Can Police Use Force to Draw a Blood Sample From a DUI Suspect?

More states are authorizing forcible blood draws for motorists suspected of driving under the influence of alcohol, regardless of the circumstances of the arrest. Forcible blood draws occur when police hold down a DUI suspect who is unruly or struggling and medical personnel withdraw a blood sample.

In Ohio and Texas, for example, state statutes specifically allow the procedure. However, the Illinois Court of Appeals recently looked at the issue and was unwilling to allow forcible blood draws for all DUI suspects.

In that case, a police officer responded to the scene of an accident and found a woman sitting in her vehicle. She had hit another car. The woman mentioned that she had hit her lip and had a headache. The officer smelled an alcoholic beverage on the woman's breath. An ambulance was called to transport the woman to a local emergency room.

The officer followed the ambulance to the hospital. There, he sought to get a blood sample from the woman. However, she refused. After a commanding officer instructed the officer to obtain a blood sample, a nurse and another emergency department staff member held the woman down while a doctor drew a blood sample. The driver admitted at a trial court hearing that she sought to resist the blood draw.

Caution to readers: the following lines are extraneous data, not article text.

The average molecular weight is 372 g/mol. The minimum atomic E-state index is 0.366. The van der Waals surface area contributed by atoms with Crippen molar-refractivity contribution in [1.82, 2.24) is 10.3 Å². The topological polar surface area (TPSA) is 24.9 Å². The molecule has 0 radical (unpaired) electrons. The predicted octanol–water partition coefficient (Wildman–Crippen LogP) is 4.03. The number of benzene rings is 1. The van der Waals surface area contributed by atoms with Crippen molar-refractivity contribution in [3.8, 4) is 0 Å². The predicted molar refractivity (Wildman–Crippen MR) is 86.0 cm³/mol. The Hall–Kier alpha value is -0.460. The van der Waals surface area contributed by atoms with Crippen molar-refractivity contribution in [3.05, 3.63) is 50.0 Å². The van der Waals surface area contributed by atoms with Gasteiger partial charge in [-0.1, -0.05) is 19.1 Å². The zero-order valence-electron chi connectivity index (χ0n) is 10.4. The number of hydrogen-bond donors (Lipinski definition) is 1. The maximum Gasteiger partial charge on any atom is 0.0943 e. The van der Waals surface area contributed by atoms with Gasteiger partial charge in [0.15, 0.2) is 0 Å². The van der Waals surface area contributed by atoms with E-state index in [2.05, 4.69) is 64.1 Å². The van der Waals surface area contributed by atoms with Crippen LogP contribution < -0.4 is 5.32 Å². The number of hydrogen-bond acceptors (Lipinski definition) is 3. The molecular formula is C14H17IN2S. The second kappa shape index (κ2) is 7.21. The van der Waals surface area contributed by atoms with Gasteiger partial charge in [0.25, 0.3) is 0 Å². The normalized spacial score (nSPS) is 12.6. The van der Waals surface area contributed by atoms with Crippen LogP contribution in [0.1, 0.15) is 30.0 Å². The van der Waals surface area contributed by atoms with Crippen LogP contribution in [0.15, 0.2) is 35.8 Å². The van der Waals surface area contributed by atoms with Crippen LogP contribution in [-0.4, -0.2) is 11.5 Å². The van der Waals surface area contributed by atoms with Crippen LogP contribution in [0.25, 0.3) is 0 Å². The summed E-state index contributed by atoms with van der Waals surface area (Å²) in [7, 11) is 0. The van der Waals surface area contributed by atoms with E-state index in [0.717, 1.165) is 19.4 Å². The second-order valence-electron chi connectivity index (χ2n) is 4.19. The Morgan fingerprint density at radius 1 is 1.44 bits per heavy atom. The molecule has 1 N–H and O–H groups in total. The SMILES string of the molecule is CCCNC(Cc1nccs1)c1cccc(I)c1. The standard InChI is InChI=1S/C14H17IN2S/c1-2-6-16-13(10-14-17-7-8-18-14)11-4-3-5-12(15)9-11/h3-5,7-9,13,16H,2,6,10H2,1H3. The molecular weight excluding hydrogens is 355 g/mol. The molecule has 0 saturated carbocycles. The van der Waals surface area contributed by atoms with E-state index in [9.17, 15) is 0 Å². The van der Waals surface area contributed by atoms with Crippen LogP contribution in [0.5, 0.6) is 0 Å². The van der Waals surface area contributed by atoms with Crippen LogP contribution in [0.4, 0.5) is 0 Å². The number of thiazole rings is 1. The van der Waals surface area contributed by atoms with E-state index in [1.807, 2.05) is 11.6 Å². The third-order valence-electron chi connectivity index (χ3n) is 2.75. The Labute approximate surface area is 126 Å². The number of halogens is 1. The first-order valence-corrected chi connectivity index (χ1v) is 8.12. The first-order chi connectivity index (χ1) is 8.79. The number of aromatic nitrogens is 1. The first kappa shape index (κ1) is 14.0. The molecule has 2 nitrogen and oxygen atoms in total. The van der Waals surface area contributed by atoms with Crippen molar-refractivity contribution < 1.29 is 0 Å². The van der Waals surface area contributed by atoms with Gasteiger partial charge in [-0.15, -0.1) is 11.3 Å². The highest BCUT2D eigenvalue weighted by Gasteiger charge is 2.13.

Illinois Forcible Blood Testing

At issue in the case was whether the officer had authority to forcibly collect a blood sample. The trial court held that the officer did not have authority to use force when collecting the blood sample under Illinois law. The appellate court agreed.

In deciding the case, the appellate court relied heavily on People v. Jones, a 2005 Illinois Supreme Court case . In Jones, the court said that law enforcement did not have the statutory right to use force to extract a blood sample when a defendant refused to cooperate. The court noted there was no practical need for force, because there is no advantage for someone arrested for DUI to refuse a chemical test.

Refusal to submit to a blood, breath or urine test justifies summary suspension of a DUI suspect's driver's license, which is the same - and sometimes stricter - penalty than if the test shows a blood alcohol content over the legal limit.

If arrested on suspicion of impaired driving, a first call should be to an experienced criminal defense attorney. Even the initial decision of whether or not to submit to a chemical test can have immediate consequences.